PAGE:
4 Legendary Winter Daytrips from Mammoth Lakes
The best part about traveling during the winter is that the summer crowds are gone. It might be cold, and it may be snowy, but there are sights to see and things to do in the wintertime.
Next time you plan a weekend ski trip to Mammoth Lakes, add an extra day for exploring the Eastern Sierra and try one of our favorite day trips.
June Lake Loop
The rugged peaks that tower over the community of June Lake are just as impressive, if not more so, in the winter. With snow covering the mountaintops and frosting the surrounding forest, the town has a magical snow-globe feel.
Start your June Lake daytrip at June Mountain Ski Area. The resort has seven chairlifts that access 1,500 skiable acres of beginner, intermediate, and advanced terrain. With a laid-back vibe, the resort is a great place to make a few turns without the hustle and bustle of Mammoth Mountain.
After you’ve skied for a few hours head over to the Double Eagle Resort and Spa where you can get spa services in a rustic wellness resort. Have a massage, or facial, and then relax by the indoor pool and Jacuzzi. Order a smoothie and a salad from the spa café or try the nachos from the restaurant.
Once you’ve skied, and had a relaxing day, stop by the June Lake Brewery before heading home to taste the local brews. Try a pint of the Smokin Porter, Alpers Trout Pale Ale, or the 8140 Black IPA. (Please designate a driver.)
Historic Benton Hot Springs
A daytrip to Benton Hot Springs is well worth the drive. The resort offers ten private hot tubs that are fed by natural hot spring water and can be reserved by the hour or for overnight camping. The original redwood tubs accommodate two to three people, but many larger tubs are available for groups of four to eight. The 45-minute drive from Mammoth Lakes is full of stunning scenery too. You’ll drive along the base of the Glass Mountains, around the north shore of Crowley Lake, and get to see the White Mountains up close. Pack some snacks and head to Benton for a midday soak. Reservations are required.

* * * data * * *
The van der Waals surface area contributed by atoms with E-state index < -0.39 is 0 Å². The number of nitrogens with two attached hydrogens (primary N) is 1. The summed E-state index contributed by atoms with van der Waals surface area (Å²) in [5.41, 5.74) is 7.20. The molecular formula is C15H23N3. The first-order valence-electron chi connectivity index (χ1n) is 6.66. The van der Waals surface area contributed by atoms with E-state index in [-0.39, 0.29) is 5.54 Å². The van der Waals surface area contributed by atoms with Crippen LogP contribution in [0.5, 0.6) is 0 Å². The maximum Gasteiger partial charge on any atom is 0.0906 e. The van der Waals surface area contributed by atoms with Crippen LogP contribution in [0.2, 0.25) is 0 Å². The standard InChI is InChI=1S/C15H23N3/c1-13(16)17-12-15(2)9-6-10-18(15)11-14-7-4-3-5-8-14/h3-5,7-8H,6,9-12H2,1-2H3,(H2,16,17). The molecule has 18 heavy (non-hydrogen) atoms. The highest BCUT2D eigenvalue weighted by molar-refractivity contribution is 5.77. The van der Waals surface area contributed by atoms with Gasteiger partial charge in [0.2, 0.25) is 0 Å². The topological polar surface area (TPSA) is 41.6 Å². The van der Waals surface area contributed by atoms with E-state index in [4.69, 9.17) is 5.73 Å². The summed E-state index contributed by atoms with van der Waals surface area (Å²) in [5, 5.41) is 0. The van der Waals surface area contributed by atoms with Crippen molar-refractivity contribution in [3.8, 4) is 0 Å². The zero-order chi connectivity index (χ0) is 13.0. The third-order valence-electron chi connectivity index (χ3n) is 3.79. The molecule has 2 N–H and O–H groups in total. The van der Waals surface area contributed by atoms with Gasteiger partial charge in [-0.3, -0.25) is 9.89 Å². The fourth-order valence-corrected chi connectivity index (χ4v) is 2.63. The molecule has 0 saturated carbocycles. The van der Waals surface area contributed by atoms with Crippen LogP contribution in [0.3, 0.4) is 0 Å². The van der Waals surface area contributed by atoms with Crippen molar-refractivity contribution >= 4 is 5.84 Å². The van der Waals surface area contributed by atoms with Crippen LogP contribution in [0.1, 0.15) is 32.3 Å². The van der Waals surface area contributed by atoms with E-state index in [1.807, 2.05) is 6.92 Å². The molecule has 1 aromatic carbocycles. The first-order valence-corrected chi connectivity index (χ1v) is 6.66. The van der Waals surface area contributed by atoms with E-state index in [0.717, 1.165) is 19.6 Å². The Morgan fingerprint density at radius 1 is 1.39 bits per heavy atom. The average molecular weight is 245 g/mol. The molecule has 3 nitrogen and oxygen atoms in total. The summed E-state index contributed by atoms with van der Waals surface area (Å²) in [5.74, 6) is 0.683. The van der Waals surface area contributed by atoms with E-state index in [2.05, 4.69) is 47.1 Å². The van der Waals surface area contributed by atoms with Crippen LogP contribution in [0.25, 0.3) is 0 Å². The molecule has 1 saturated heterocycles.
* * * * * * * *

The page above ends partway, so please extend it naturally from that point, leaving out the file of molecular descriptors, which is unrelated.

The large shallow saline lake is known for its stunning tufas, calcium formations created when the lake’s water dropped. But the lake is also a vital habitat and nesting ground for migratory birds. Located thirty minutes north of Mammoth Lakes, the lake is a great destination for a daytrip anytime of year. Depending on the snow coverage, you can take a walk along the shore. Start your self-guided tour at the Mono Lake Committee Information Center. Then visit the Mono Lake County Park or South Lake Tufa Reserve. A variety of exhibits will help you understand what you are looking at. Check the schedule and join an interpretive program or event.
Bodie Historic State Park
Bodie State Historic Park is an entirely different place in the winter. The area is one of the coldest in the state and gets a decent snowpack each year, but the park remains open to visitors. If there is snow on the road, many people enjoy a cross-country ski tour or snowmobile ride in to the park. In a low snow year the road can be driven on. Bodie is a genuine gold-mining ghost town that had a population of 10,000 people in the late 1800s. Visitors can walk down the streets and look into windows of buildings that are preserved in a state of arrested decay. Check the road conditions before you head out.